Telemedicine – A Bubble?

To start with:

The novel coronavirus pandemic has changed a lot of age-old processes, whether we like it or not. A typical paradigm shift has taken place in the way patients used to interact with the HCP. COVID-19 might be getting all the headlines, but patients are still getting sick from other diseases and injuries. So, to cater to them Telemedicine helps.

Typically, telemedicine is defined as the use of electronic communications and software to monitor and treat patients instead of an in-clinic patient visit. Over the past decade, telehealth, a broader term used to define all medical services and health education delivered digitally, has grown steadily as an industry.

According to Ibis-World, the American telemedicine industry’s revenue has grown 34.7 percent from 2014 to 2019. The market size in 2019 was around 45 billion dollars, but it’s projected to grow to more than 175 billion dollars by 2026. Clearly there’s no doubting the fact that, digitalization in all the industries has taken over much rapidly than expected, thanks to COVID-19. Video conferencing company Zoom, whose stock is up more than 150 percent since the start of 2020 is a clear indication of rapid digitalization. In fact, video conferencing software developers are in the top 10 fastest growing industries in the US.

India’s Scenario:

When we talk about the Indian scenario, things are a bit different. At the onset of complete lockdown in India, Telemedicine Practice Guidelines were launched by the Ministry of health and family welfare, on 25th March 2020. Before that, there was no legislation or guidelines on the practice of telemedicine, through video, phone, internet-based platforms.

During the pandemic, there has been a boom in the telemedicine industry. A 500% increase in online doctor consultations in India, between March 1st – May 31st, 2020 has been reported by Practo, a telemedicine solution provider.

Advantages of Telemedicine:

Of course, there are advantages linked to telemedicine for patients like improved access to healthcare, reduces costs of healthcare, no or minimal waiting time for patients which adds to the convenience of the patients, being safe from getting infected.

When it comes to HCP, telemedicine definitely benefits them by reducing the overhead expense, adds an additional revenue stream, less exposure to illness and infections.

Disadvantages of Telemedicine:

For patients, not all insurers cover telemedicine, telemedicine may lead to care delays i.e. when a person needs emergency care, accessing telemedicine first may delay treatment as life-saving care or laboratory tests cannot be provided over telemedicine.

When we talk about the HCP there are disadvantages like the inability to examine the patients, technological concerns and licensing issues can be one.

But the most important factor to consider is the psychological satisfaction of patients, which is a substantial hurdle for the success of telemedicine.

Will Telemedicine stay after COVID-19?

Cleveland Clinic, United States predicts that within five years, half of the outpatient visits in the U.S. will be virtual.

An industry expert Dr. Jessica Bender of the University of Washington says “After this pandemic is over, telehealth will be here to stay and people will want, they won’t want to go back to only in-person visits. I think people will want the option of telehealth visits as well. Now, they can’t replace our entire healthcare system and people still will need to come in for their pap smears and exams. But I think people will find a preference for this.”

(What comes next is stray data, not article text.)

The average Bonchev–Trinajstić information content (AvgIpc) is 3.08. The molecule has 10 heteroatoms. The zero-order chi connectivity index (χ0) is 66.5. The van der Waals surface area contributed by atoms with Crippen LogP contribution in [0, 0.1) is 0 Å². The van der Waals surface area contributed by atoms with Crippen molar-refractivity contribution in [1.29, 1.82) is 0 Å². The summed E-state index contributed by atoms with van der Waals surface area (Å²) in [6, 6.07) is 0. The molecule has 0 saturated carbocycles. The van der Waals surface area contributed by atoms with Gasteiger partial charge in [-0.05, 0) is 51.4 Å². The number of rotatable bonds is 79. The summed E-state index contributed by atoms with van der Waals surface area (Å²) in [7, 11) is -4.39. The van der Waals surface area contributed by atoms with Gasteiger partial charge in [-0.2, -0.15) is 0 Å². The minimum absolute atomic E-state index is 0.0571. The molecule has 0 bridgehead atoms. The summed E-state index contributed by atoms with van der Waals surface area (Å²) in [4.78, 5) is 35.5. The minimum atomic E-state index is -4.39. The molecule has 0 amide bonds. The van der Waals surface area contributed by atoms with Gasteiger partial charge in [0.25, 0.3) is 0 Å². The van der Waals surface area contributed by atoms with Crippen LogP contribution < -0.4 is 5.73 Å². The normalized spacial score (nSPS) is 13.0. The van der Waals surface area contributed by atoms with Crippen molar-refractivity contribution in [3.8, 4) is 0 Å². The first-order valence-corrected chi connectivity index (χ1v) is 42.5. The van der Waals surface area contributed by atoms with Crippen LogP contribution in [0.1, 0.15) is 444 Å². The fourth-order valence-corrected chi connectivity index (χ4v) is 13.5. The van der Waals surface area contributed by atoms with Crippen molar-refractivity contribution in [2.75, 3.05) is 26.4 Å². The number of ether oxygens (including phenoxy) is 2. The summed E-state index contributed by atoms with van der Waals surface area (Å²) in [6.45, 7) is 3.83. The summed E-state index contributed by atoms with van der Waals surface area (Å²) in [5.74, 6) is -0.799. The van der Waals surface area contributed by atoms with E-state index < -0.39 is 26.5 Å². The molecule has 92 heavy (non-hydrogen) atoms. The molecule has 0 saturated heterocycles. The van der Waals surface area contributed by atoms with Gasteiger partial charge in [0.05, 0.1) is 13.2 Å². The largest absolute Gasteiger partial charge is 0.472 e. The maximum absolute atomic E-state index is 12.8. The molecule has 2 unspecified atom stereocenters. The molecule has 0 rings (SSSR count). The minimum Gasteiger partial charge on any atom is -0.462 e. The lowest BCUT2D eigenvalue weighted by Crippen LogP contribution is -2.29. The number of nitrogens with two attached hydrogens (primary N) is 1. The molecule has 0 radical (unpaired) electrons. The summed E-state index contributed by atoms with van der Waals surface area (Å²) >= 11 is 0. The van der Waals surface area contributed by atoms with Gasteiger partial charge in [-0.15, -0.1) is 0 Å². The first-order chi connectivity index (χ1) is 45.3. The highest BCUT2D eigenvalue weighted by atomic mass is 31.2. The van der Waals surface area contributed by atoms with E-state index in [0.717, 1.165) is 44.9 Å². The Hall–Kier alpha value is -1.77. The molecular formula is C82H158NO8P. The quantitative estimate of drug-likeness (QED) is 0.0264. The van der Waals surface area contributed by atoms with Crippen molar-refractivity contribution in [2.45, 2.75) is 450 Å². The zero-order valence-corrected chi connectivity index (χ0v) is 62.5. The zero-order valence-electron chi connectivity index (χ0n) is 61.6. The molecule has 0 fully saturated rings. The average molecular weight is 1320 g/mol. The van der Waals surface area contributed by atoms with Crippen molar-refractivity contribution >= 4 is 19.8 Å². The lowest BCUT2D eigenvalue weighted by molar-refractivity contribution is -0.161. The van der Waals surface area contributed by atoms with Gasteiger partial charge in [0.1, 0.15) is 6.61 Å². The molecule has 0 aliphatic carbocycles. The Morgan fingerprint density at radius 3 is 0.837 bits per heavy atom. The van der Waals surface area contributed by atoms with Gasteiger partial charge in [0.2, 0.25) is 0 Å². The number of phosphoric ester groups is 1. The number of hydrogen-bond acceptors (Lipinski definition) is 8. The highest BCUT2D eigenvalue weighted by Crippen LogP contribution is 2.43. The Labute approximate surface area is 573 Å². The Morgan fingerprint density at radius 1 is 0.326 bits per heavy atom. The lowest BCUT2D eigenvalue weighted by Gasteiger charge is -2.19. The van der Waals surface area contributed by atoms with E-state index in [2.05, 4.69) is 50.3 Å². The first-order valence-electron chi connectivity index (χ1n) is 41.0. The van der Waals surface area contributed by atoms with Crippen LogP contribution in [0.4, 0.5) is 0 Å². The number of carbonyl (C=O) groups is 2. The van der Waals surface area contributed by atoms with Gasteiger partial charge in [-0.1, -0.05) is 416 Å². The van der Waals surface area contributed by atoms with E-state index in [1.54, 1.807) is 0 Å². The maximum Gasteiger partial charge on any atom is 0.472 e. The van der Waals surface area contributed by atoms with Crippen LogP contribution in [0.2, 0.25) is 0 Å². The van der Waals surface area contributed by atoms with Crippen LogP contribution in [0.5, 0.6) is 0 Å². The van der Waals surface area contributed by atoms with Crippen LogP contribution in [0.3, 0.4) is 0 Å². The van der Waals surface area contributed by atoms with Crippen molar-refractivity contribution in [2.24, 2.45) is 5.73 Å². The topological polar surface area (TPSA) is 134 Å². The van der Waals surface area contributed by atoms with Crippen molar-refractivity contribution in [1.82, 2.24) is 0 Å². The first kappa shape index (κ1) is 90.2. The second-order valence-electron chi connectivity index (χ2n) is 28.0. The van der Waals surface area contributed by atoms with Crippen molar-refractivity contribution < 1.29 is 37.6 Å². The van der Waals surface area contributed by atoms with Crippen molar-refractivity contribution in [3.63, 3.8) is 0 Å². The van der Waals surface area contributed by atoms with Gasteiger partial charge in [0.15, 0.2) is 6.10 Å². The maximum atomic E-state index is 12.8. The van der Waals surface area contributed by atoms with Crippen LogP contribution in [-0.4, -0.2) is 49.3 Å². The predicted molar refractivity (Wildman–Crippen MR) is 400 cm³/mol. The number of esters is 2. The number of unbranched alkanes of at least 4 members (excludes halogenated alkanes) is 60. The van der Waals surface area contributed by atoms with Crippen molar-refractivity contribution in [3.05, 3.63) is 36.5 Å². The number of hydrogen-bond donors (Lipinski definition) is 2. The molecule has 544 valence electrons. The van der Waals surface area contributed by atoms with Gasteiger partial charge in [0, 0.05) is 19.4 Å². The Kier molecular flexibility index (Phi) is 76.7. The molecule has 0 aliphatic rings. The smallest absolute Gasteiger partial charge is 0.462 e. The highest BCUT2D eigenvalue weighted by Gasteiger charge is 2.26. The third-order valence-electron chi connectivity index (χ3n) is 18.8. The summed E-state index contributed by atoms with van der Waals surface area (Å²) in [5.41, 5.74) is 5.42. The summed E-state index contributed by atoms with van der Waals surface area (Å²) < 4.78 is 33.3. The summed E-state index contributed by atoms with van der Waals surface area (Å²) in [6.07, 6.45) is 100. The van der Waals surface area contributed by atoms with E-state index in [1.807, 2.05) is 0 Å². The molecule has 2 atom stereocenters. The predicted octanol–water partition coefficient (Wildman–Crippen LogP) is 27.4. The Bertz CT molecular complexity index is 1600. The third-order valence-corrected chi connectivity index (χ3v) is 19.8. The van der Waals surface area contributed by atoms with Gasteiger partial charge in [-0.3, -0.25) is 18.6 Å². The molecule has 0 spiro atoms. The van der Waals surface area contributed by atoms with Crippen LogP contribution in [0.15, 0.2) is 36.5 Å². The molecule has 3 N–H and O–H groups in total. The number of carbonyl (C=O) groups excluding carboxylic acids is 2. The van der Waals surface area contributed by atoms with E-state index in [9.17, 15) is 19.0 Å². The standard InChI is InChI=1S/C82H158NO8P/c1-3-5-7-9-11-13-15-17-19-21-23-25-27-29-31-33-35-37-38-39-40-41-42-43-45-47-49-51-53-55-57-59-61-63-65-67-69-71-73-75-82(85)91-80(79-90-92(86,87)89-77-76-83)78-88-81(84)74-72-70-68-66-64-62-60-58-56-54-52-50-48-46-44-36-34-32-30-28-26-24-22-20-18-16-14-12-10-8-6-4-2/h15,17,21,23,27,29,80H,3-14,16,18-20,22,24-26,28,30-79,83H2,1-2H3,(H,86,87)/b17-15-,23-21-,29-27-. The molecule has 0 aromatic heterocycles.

As per the IQVIA’s latest report on digitalization of healthcare, During COVID-19, face-to-face consultation has seen a sharp decline across South East Asia and there is a corresponding increase in the adoption of non-face-to-face consultations. Report as added that in the long run, telemedicine adoption is expected to show high growth in countries such as Indonesia, Malaysia, and Singapore, due to increasing acceptance and evolving user-centric operating model.

But the interesting data point to be noted mentioned in the report is that despite the non-face-to-face consultations remain in particular at close to twice their pre-lockdown levels, but there has been a sharp decline in non-face-to-face consultation after COVID-19 lockdown was lifted.

There’s a mixed opinion about telemedicine among the HCP in India, some are happy to adopt while some are complaining about the low satisfaction level achieved via telemedicine. Some doctors also complained that patients are not willing to pay for teleconsultations. When it comes to the patient pool who accepts telemedicine, the adoption level is high in patients who need urgent attention. While the adoption level is less in the chronic segment.

So to answer the question, we did primary research by doing a poll to know whether telemedicine will stay after COVID-19? The results are as follows. 55 % poll participants felt that telemedicine is here to stay, rest 45 % were sure that telemedicine will not make much of an impact.

Key Drivers of Telemedicine Adoption Include:

  • Increasing Acceptance
  • Aging Population
  • Convenience
  • Better Coverage

Concerns about Telemedicine:

Telemedicine does have lots of advantage and also offers an alternate way to patients to have a touchpoint with the HCP, but main concerns on telemedicine are as follows:

  • Lack of proper technology infrastructure to reach out to people in a rural area
  • Insurance coverage for telemedicine
  • Patient’s acceptance and perception
  • Patient’s data safety

This needs to be resolved for telemedicine to make an impact on the healthcare industry.

Source: CNBC, May’20, IQVIA,Aug’20, IBISWorld, Aug’20, Primary research conducted by, Aug20.    

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